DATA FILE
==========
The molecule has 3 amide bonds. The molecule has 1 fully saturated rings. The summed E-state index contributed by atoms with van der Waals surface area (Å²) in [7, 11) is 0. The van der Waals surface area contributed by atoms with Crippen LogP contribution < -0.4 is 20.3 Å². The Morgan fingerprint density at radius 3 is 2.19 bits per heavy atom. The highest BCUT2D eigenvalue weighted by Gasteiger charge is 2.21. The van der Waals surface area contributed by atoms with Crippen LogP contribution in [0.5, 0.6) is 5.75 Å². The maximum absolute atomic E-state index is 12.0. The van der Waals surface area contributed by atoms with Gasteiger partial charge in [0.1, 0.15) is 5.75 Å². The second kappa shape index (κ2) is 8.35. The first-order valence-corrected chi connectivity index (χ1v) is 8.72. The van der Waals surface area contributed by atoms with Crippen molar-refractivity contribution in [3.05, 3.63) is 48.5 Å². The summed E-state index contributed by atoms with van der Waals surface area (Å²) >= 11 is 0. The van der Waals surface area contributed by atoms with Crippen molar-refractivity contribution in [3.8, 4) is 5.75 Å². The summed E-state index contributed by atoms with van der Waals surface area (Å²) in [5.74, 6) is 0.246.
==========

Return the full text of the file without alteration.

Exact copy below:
The molecule has 3 amide bonds. The molecule has 1 fully saturated rings. The summed E-state index contributed by atoms with van der Waals surface area (Å²) in [7, 11) is 0. The van der Waals surface area contributed by atoms with Crippen LogP contribution < -0.4 is 20.3 Å². The Morgan fingerprint density at radius 3 is 2.19 bits per heavy atom. The highest BCUT2D eigenvalue weighted by Gasteiger charge is 2.21. The van der Waals surface area contributed by atoms with Crippen LogP contribution in [0.5, 0.6) is 5.75 Å². The maximum absolute atomic E-state index is 12.0. The van der Waals surface area contributed by atoms with Gasteiger partial charge in [0.1, 0.15) is 5.75 Å². The second kappa shape index (κ2) is 8.35. The first-order valence-corrected chi connectivity index (χ1v) is 8.72. The van der Waals surface area contributed by atoms with Crippen molar-refractivity contribution in [3.05, 3.63) is 48.5 Å². The summed E-state index contributed by atoms with van der Waals surface area (Å²) >= 11 is 0. The van der Waals surface area contributed by atoms with Crippen molar-refractivity contribution in [3.8, 4) is 5.75 Å². The summed E-state index contributed by atoms with van der Waals surface area (Å²) in [5.74, 6) is 0.246.